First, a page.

The Art of Feeling, by Elizabeth Jeannel
Release Date: May 31, 2017
Rating: 4 out of 5 stars
Clare Ghimmel has dreams of being an artist, but when her mother dies suddenly, her father decides it’s the perfect time to move out of the city and across the country to her mother’s hometown. Things are promising, even as Clare starts a new school the fall of her senior year. That is, until the art program is threatened by budget cuts. Clare sets off on the mission of saving the program that gave her mother a future, while catching the attention of one of her beautiful classmates. What is it about Alexa that makes Clare so nervous? Alexa Woods has two goals in life; to feel nothing and to get out of Astoria. Both goals seem to fade away the moment the new girl walks into her English class. Even as Alexa throws herself into her training and tries to avoid Clare all together, nothing seems as important as getting to know her. Alexa quickly becomes torn between her father’s rules about love, her own dreams, and the inescapable callings of her own heart. Is love worth sacrificing everything she’s ever known?
I didn’t know what to expect from this book at first. I had read many similar titles – the whole first love/coming out/high school thing. I’m happy to say THE ART OF FEELING exceeded my (unknown at the time) expectations.
We’re introduced to main character Clare in the middle of her recurring nightmare that she’s had every night since her mom died. The way the book began was fantastic and sad at the same time. I especially liked the excerpt Jeannel wrote comparing Clare’s bravery (or lack thereof) to the view from her father’s car as they drove to their new home.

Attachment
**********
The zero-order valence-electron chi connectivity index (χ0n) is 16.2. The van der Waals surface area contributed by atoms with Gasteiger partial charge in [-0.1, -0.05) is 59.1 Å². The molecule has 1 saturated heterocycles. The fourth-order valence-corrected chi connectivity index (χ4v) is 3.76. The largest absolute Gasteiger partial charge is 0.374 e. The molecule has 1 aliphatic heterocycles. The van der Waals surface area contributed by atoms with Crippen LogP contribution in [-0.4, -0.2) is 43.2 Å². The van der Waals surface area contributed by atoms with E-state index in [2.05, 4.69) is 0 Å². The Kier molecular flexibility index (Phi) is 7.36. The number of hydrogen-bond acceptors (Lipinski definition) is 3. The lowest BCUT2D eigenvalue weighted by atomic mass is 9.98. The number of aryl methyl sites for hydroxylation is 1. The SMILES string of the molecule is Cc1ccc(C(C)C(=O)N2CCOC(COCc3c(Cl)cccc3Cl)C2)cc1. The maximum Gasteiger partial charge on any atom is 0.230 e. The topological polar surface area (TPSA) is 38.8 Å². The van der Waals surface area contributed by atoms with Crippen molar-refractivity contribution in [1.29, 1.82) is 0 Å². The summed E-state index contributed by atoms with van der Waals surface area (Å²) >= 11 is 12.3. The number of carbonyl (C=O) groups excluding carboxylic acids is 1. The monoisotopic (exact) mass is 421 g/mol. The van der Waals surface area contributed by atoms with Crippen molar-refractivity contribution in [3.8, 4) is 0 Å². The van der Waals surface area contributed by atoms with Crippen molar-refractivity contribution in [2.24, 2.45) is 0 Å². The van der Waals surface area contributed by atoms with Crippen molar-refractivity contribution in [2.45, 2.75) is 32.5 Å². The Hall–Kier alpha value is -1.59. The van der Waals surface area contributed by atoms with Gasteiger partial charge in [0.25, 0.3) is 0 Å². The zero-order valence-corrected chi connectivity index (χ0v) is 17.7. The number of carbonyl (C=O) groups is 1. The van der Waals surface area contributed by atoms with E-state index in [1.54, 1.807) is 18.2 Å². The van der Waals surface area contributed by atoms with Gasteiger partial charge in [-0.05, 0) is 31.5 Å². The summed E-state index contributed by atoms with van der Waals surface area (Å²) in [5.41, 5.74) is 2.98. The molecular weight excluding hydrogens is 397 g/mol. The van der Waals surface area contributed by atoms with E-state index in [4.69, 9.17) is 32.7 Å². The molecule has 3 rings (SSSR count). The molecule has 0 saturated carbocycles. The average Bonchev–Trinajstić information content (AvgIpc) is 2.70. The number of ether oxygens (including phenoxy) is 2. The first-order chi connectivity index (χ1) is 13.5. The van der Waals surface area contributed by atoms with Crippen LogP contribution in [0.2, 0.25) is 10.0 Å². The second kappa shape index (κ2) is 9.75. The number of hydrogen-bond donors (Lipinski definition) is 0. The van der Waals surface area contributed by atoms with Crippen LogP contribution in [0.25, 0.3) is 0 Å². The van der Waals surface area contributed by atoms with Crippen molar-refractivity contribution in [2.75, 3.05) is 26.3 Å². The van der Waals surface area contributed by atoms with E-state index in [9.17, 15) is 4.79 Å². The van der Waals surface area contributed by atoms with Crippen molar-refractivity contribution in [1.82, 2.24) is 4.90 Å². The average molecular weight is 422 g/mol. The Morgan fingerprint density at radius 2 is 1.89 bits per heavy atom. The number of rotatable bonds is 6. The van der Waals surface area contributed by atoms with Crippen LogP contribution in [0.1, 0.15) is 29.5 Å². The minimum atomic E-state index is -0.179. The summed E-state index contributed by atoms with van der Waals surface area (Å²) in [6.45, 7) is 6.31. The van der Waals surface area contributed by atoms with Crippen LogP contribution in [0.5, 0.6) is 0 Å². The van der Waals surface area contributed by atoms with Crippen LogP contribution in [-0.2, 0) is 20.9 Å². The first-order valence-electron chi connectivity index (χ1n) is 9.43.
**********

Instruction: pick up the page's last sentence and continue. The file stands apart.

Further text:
“She watched as the sun cast a bright ray on the green trees alongside the road, and she admired the wild flowers that grew where they wanted, refusing to let logic forbid their bloom. Clare wished she could be like that; so, sure of herself she could be brave.”
Soon after Clare and her father get settled in, we’re introduced to her school life – and her eventual love interest. Clare and Alexa are in the same English class, but we hear from them both as they react to the other’s company. The way it’s written is confusing at times – like it would have been easier to understand in first person compared to third person in the book – but it’s a clever way to introduce the characters to each other. While Clare is confused about her feelings, Alexa surely is not.
Both Clare and Alexa were fascinating characters to me. Neither fit the stereotypes we see today of girls who love girls, which was refreshing. Jeannel also spent more time with the characters’ backstories, and even though they’re both sad in their own ways (losing their mothers at a young age brings them together), that was nice too.
Clare and Alexa’s relationships with their fathers broke my heart in different ways. While Clare’s father is as loving as one can be, Alexa’s father is the opposite; the mayor of Astoria, OR, only cares about his MMA-fighter daughter when it benefits him.
On a happier note, I absolutely LOVED Miss Susie, the salon owner Clare quickly confides in after a bad experience at the nearby mall. Clare doesn’t dwell on the fact that Miss Susie is a transgender woman while at the salon, which is incredibly refreshing.
Without giving anything away – because you should read this book – I will say the title THE ART OF FEELING absolutely fits. It may sound silly, but it’s true. Pretty much every character – but especially Clare and Alexa – learn that not only are their feelings valid, but it’s okay to run with those feelings.
Elizabeth Jeannel is the author of The Travelers and its sequel, Crowned.
With two English majors for parents, she was thrust into the word world at a young age. She first began writing at the age of ten, finishing her first short story before the age of eleven. She is currently working on the third novel in The Travelers series, and her next book The Art of Feeling goes on sale the 31st of May. For more information on her upcoming events or books, visit her events or book page.
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I received an advanced copy of this novel in exchange for a fair and honest review.